- Dec 25, 2020 1:43 am GMT
The website Women for Natural Gas is a pink-tinged, fancy-cursive-drenched love letter to the oil and gas industry. A prominently featured promo video shows women in hard hats and on rig sites. “Who’s powering the world? We are!” enthuses the narrator. Viewers can click through to a “Herstory” timeline of women working in the oil sector. Another page, about the group’s grassroots network of supporters, announces, “We are women for natural gas,” and shows three professionally dressed ladies alongside their testimonials. There’s a Carey White gushing, “The abundance of oil and gas in Texas helps keep prices at the pump lower.” One Rebecca Washington raves, “Natural gas is a safe, reliable source of energy that provides countless numbers of jobs.”
But there’s a catch: The women don’t exist.
A few months ago, I received a tip to look into the website’s testimonials—my tipster suggested that the group was using stock photos to represent the women who had supposedly contributed testimonials about natural gas. A reverse image search revealed that two of the images were indeed stock photos. The third, supposedly of a woman named Carey White, was the professional headshot of Jessi Hempel, a senior editor at-large at LinkedIn. The photo had been published in a brochure when she appeared at a 2020 Tupelo, Mississippi conference for landscape architects.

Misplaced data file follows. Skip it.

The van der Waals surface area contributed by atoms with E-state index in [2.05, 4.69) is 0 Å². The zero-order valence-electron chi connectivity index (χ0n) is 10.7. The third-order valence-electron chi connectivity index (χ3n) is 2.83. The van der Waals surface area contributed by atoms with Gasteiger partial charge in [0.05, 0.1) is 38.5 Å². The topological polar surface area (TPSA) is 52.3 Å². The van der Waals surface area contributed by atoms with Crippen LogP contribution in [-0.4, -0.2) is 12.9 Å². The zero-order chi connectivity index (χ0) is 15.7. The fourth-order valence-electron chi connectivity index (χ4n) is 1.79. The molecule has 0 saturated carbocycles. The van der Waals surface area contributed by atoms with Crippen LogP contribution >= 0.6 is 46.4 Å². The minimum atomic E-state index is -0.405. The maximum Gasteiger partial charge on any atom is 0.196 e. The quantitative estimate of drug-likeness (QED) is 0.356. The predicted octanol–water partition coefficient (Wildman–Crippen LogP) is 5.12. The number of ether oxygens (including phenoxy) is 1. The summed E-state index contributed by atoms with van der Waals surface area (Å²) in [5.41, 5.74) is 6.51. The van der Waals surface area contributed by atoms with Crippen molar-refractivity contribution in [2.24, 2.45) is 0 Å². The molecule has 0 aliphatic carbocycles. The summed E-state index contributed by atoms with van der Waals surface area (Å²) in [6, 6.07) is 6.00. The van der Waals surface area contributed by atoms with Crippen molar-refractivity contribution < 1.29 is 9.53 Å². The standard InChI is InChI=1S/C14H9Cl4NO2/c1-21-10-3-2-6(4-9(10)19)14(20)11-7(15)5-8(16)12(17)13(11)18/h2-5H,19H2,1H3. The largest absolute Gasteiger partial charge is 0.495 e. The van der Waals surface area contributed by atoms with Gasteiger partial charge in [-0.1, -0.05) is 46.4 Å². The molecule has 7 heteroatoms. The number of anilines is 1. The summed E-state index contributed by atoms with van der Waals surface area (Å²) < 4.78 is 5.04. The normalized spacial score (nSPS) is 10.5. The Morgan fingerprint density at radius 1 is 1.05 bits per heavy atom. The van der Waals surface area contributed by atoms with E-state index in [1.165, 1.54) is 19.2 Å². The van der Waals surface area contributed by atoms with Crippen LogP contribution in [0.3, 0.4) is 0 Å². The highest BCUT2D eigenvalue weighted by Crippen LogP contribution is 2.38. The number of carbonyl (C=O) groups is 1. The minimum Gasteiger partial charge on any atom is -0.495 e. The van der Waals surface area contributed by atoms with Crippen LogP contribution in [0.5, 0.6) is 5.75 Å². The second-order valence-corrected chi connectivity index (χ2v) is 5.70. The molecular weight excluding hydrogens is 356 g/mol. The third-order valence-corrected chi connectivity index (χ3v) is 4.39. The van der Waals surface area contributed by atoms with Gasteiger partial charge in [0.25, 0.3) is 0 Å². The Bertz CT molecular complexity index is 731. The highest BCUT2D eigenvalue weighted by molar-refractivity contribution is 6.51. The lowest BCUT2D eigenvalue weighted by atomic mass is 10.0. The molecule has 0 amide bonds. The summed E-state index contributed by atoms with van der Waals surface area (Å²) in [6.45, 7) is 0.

When I contacted Hempel, she said she had never contributed any photo or testimonial to Women for Natural Gas. She said she found it “incredibly disturbing” that the group was using her image without her permission. “Thank you so much for discovering my image on a website I guarantee you I never would have clicked on,” she told me. Texans for Natural Gas, an oil and gas industry group that created Women for Natural Gas, never responded to Hempel’s or Mother Jones’ inquiries about the photo. The group did eventually swap out Hempel’s image, but only after being contacted twice by a lawyer for Hempel’s employer, LinkedIn. Even then, the testimonial attributed to Carey White remained unchanged—the only difference was that it was accompanied by a new smiling woman’s headshot.
Get Published - Build a Following
The Energy Central Power Industry Network is based on one core idea - power industry professionals helping each other and advancing the industry by sharing and learning from each other.
If you have an experience or insight to share or have learned something from a conference or seminar, your peers and colleagues on Energy Central want to hear about it. It's also easy to share a link to an article you've liked or an industry resource that you think would be helpful.